MOSCOW BLOG: Spelling out Putin's UN speech in a 'word cloud'

By bne IntelliNews October 5, 2015

Ben Aris in Moscow -


Source: Teneo Intelligence

President Vladimir Putin's speech to the UN on September 28 – the first time he has personally appeared there for a decade and probably his most significant speech since 2007 – clearly shows the Kremlin’s foreign policy goals and how it is trying to take control of the international debate and return Russia to the top table of international affairs. 

Putin doesn’t do anything without a good reason. So the first question to ask is, why did he turn up in New York at all? Having abandoned diplomacy (as US President Barack Obama pointed out) and taken the military option in first Ukraine and now Syria, his speech was designed to make the clearest statement of Russia’s foreign policy since the president appeared in front of the world’s collected policy wonks at the 2007 Munich Security Conference annual meeting. At that event, he told delegates that Russia was Europe’s “natural partner”, but that Europe had to meet Russia half way and respect its interests, as it was and still is a major European power.

Now the rhetoric about the need to “respect” Russia’s interests is coupled with the threat of Russian soldiers destabilising countries until the West is forced to react.

That is not to say that the Kremlin wants to start a new Cold War, recreate the Soviet Union or destroy the West. If you want to know what the Kremlin wants, put aside the newspapers and simply listen to Putin’s speech.

The positive takeaway is that for all the obvious barbs aimed at Washington, the speech was pretty mild. To separate the wheat from the politically charged chaff, international consultants Teneo Intelligence put together a 'word cloud' of the key words contained in Putin’s speech. The most common word (appearing 15 times) was “UN”.

UN - world policeman 

Putin painted a picture of a world in chaos, under attack by Islamic terrorists, where an international coalition was the only way to reestablish harmony and Russia should play a key role in that. Putin criticised the US throughout the speech (which he avoided identifying by name), blaming it for destabilising the world, and proposed that the US hegemony give way to a world policed by the UN – in which Russia would also play a leading role. (He opened his speech by dismissing recent calls for the removal of the veto power of the permanent members of the UN Security Council, of which Russia is one.)

“President Vladimir Putin used his address to the United Nation’s General Assembly on 28 September to present Russia as a constructive world power and a champion of global cooperation, while condemning US actions in the post-Cold War period,” Otilia Dhand, senior vice president of Teneo Intelligence, said in a note. “Putin claimed that he would seek to form a broad international coalition to resolve the crisis in Syria and deep UNSC-led analysis of terrorist threats in the Middle East.”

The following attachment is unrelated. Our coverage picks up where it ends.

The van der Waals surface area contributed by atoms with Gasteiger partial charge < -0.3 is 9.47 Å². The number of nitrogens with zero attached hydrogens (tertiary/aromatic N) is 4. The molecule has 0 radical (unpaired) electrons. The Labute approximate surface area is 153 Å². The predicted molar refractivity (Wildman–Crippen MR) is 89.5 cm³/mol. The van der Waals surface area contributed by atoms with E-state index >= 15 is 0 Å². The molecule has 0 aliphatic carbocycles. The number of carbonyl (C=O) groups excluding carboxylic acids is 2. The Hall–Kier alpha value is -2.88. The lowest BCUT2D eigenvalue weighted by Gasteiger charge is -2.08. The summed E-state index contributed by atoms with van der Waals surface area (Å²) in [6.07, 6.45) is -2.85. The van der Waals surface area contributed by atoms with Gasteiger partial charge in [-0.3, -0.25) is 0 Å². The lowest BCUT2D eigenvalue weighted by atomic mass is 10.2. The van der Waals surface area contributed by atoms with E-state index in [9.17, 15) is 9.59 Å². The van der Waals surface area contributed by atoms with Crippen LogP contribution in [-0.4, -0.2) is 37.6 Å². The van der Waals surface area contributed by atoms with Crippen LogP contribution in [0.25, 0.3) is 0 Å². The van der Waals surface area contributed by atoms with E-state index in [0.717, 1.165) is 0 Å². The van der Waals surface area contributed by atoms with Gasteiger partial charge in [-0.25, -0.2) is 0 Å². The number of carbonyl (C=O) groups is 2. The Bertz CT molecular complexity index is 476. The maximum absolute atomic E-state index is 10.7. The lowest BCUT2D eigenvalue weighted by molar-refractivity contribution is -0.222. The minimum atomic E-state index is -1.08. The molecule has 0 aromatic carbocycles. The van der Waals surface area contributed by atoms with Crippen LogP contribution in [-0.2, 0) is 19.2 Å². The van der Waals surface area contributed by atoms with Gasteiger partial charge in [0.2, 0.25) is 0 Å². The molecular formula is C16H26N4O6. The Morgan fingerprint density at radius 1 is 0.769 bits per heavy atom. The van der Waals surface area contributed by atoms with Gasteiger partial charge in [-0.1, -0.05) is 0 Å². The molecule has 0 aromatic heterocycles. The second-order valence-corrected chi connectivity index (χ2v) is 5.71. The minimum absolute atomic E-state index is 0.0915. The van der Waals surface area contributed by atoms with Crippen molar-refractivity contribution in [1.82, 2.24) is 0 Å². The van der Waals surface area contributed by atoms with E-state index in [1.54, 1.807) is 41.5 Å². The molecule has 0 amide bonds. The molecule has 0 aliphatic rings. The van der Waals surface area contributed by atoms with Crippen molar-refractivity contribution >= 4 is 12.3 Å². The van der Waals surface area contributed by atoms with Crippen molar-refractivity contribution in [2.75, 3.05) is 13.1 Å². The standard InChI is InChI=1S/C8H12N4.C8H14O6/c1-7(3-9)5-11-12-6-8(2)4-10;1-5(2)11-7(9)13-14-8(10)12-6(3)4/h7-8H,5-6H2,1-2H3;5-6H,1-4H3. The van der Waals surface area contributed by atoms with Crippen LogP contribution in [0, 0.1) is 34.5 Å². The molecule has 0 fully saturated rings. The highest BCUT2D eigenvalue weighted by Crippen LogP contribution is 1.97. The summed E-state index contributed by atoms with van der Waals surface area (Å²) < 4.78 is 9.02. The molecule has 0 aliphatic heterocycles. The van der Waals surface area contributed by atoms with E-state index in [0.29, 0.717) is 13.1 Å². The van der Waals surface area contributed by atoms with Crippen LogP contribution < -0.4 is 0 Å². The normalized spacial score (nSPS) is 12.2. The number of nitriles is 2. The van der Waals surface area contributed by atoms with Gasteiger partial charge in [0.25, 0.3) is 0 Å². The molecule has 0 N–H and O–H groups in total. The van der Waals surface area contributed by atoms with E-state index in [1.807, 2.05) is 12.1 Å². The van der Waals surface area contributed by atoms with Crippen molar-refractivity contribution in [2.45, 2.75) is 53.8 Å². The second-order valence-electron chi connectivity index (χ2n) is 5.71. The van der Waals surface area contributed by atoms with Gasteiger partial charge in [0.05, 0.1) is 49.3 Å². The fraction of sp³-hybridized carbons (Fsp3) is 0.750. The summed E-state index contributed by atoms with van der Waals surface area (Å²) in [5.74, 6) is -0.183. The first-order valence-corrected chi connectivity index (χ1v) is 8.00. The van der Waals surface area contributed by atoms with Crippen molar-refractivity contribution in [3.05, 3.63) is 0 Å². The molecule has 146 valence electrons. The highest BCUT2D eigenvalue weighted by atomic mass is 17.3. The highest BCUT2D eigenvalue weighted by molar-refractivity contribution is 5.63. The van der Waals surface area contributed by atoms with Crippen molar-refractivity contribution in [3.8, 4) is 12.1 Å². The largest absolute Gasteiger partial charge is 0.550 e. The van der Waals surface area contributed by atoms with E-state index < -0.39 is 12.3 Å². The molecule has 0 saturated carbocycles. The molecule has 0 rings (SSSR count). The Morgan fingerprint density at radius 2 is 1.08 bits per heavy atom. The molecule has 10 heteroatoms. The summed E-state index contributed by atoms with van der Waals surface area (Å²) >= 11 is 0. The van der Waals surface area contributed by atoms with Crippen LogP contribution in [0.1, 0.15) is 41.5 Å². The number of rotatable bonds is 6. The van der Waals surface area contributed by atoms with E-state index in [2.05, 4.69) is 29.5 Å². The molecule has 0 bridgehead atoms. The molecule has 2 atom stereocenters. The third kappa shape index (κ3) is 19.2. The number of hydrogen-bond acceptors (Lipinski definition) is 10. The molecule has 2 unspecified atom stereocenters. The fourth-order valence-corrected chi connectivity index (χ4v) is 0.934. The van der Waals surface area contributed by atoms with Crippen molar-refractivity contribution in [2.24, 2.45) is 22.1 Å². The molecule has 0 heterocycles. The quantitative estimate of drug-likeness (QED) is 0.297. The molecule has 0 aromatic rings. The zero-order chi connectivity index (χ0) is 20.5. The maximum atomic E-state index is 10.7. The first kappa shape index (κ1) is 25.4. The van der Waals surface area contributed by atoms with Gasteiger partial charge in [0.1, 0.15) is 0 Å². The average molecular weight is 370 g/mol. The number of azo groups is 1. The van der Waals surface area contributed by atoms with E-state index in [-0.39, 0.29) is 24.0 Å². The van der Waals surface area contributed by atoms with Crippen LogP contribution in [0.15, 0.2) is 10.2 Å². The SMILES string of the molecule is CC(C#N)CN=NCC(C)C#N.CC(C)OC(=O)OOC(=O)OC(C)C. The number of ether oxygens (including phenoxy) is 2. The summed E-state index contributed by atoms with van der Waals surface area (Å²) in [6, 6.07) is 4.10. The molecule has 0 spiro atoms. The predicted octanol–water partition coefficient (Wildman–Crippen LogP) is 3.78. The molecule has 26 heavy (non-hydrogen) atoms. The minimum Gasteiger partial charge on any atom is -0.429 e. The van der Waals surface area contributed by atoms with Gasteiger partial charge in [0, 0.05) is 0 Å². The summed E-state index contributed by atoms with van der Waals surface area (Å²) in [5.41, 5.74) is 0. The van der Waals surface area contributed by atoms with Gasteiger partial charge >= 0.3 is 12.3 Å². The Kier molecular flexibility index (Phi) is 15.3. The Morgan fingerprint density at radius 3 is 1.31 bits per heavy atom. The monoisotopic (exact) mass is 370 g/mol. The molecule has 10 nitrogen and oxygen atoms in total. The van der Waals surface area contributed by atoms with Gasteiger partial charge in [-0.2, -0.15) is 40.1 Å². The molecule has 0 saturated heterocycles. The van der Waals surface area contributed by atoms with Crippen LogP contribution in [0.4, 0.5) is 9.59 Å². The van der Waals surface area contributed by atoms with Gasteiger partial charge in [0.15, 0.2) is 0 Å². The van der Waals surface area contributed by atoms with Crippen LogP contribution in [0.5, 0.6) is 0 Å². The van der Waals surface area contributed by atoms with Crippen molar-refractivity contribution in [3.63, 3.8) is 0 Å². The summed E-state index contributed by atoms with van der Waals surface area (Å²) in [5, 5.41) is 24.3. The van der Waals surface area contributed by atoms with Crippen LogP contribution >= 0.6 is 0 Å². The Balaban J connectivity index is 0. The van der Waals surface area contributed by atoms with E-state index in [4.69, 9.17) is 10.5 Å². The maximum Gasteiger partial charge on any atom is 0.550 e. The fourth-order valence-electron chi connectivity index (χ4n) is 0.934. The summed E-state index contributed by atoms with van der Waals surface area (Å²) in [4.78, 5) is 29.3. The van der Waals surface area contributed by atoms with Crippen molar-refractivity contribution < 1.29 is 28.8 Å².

This is not a new message, and indeed Putin was criticised by Russia-watchers for his repetitiveness. But the Kremlin’s insistence on a multi-polar approach to international affairs has hardened over the last few years. “The underlying message could be summarised as follows: the irresponsible unilateral breaches of established principles by the US has led to the deterioration of the international order; in contrast Russia stands by these principles as a constructive force for the future,” Dhand wrote.

Putin suggested that cooperation between larger economic blocs (the Eurasian Economic Union, the EU and China’s new Silk Road) was emerging, but that the US and the EU were breaking the principles of global economic cooperation by secretive Transatlantic Trade and Investment Partnership (TTIP) negotiations. According to this logic, Russia needs to both carve out a sphere of influence for itself and to secure a role in making such critical decisions.

This is an old story as far as Russia is concerned, but the new element is Syria, which has provided Putin with some real leverage over the West. The EU is trying to cope with millions of refugees arriving on its borders from the Middle East and so cannot ignore the problem any longer. 

Putin's speech was a carrot-and-stick offer to the US. By threatening to further destabilise Syria for the foreseeable future (Syria had three references in his speech), Russia could allow Islamic State to not only run amok, but also take political control of a post-Assad regime (IS had six references). What Putin was suggesting is a nightmare scenario for Washington, and Russia's ongoing destabalising of eastern Ukraine means this is no idle threat. But with Russia’s help (Russia had eight references), this could be avoided if the coordinated international action was conducted under the aegis of the UN (15 references).

The irony of this position was the mildness coupled with the suggestion that all major decisions be moved into the forum of the UN, as a global government is probably the closest Putin will get to a peace offering to Washington in the near future. But reports coming out of the meeting between Putin and Obama after Putin's speech suggest that little progress has been made and a prolonged sanctions regime and political standoff is the most likely scenario. 


Frequency of the most used words in Putin’s speech





Islamic State


Middle East




International Law




Source: Teneo Intelligence


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